For several months I’ve listed Anne Fadiman’s book, The Spirit Catches You and You Fall Down, as my current read. While the story describes a struggle between a refugee Hmong family with a sick child and the medical world, the book, with its emphasis on cultural assumptions and misperceptions, is well worth the attention of adult children who help aging parents when they are in and out of hospitals.
I first read The Spirit Catches You more than six years ago, but I reread it, along with colleagues, this past summer. My earlier encounter came when Yale Medical School assigned it to students, including my daughter, in the entering class of 2009 — Fadiman says that it’s required reading at many med schools. When my daughter finished the book, she handed it to me. I was especially excited the second time around because I knew that I would have the opportunity to hear the author speak. She presented last week.
The Spirit Catches You and You Fall Down (I’ve read somewhere that words in the title are a translation for epilepsy in the Hmong language) describes an epic clash among the medical system, a hospital, a pre-literate, but very spiritual Hmong family, and Lia, a seriously ill child. And it is an epic — as I read, I hear an orchestra dramatically performing Mahler, Bruckner, or Wagner in the background. While no one in the story intended for things to go badly — everyone was dedicated to solving problems — the book highlights all of the issues that make it difficult for people, in this case non-English speaking refugees, to navigate the medical system. These include multiple medications, non-compliance, and brief (abrupt from the point of Lia’s parents) visits with medical personnel. Read more »
Late in 2009, soon after I began writing this blog, my husband’s mother was dying, and we were making lots of notes about her long life. Before we sat down to write a remembrance, however, we looked around on the web for ideas, hoping to find some examples to read. Not much was available. There were plenty of fill-in-the-blank templates, but locating well-written and thoughtful pieces that made an effort to remember and eulogize a departed friend or family member was difficult.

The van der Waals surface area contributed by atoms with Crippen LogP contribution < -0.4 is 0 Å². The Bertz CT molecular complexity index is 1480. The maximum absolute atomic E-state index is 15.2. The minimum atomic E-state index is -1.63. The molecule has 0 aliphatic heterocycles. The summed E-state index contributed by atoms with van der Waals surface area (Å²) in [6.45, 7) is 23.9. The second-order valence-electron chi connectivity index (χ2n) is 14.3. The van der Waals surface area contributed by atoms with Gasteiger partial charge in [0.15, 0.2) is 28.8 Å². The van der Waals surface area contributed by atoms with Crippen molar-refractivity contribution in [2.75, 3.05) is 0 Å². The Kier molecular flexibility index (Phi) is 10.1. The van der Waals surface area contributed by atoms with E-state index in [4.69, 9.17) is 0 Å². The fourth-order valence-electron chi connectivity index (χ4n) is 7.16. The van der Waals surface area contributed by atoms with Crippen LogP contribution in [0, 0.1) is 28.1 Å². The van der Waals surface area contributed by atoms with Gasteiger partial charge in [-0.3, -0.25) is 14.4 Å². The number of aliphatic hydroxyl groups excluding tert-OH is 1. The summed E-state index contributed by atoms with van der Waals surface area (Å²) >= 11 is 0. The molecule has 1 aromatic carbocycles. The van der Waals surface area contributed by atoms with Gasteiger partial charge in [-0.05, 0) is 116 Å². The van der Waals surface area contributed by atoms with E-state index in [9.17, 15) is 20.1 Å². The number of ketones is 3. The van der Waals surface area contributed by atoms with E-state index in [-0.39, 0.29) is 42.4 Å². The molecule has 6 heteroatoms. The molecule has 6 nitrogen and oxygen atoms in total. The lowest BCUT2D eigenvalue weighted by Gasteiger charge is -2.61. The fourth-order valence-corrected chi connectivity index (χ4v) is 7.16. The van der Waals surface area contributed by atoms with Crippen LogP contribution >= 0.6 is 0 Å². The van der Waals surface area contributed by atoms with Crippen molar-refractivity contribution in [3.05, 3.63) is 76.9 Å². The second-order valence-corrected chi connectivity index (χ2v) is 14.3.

A week ago, when I read writer Mona Simpson’s eulogy/remembrance of her brother, Steve Jobs, my first thought was that it is one of the finest that I can remember. Since it appeared in the October 30, 2011 New York Times, I’ve sent the link or handed a copy of Simpson’s piece to half a dozen other people to read. Everyone reacts the same way that I did — it’s good.
I’ve just read the post, Two New Green House Stories, over at Allen Power’s blog. His post tells a story that illustrates how Green House® “at home” expectations and environment make an enormous qualitative difference for an aging senior. And be sure to read far enough along to get to the mattress anecdote — it ‘s a hoot.
I’m pretty excited about what’s about to happen at Virginia Mennonite Retirement Community (VMRC), where my parents currently live in a cottage. On January 5, 2011, two months plus a few days away, VMRC will break ground for Woodland Park, the site for its new Green House® homes. I’ll be attending the groundbreaking ceremony.
Right now the construction site is a large meadow, and what is most noticeable are the large number of trees still standing after demolition. I plan to post lots of pictures as the Woodland Park construction proceeds.
Here’s the floor plan. Click on the image to make it larger.
Journalist Eleanor Clift has written a superb article in the August 2011 publication Health Affairs about the hospice experience of her husband, journalist Tony Brazaitis, in the months before he died of cancer. It’s freely available and filled with astute observations and information — a good read for anyone, but especially for families who may have to consider hospice in the near future.
In Hospice and the ‘End Game,‘ Clift describes what she calls “the different philosophy of care” of hospice programs and how they focus on quality at the end of life. She writes:
They say hospice is the best medical care that no one wants because it signals the end of life, and American culture is all about fighting until your last breath. But hospice is far more than a waiting room for death; it’s a different philosophy of care for both the patient and the family.
In our family that different philosophy ensured that we spent four high quality months with my husband’s 90-year-old mother at the end of her life.
For some time now I’ve listed Jane Gross’ book, A Bittersweet Season: Caring for Our Aging Parents — and Ourselves, as my current read, even though I finished reading it two months ago. I’ve kept the book posted because it is a compelling and real-life description of what it takes — the agony, challenge, love, collaboration, and commitment — to support an aging parent when that person needs additional, day-to-day, support from an adult child.
Jane Gross was a guest on Krista Tippett’s public radio program, On Being. The episode, The Far Shore of Aging, features Gross discussing her book, and she also describes how we caregivers need to take care of ourselves as well as our parents and family members. The program is available as a podcast via iTunes, or it is possible to listen right at the On Being website, where additional resources and reading recommendations on this program and many others are available. Gross created the New Old Age blog at the New York Times.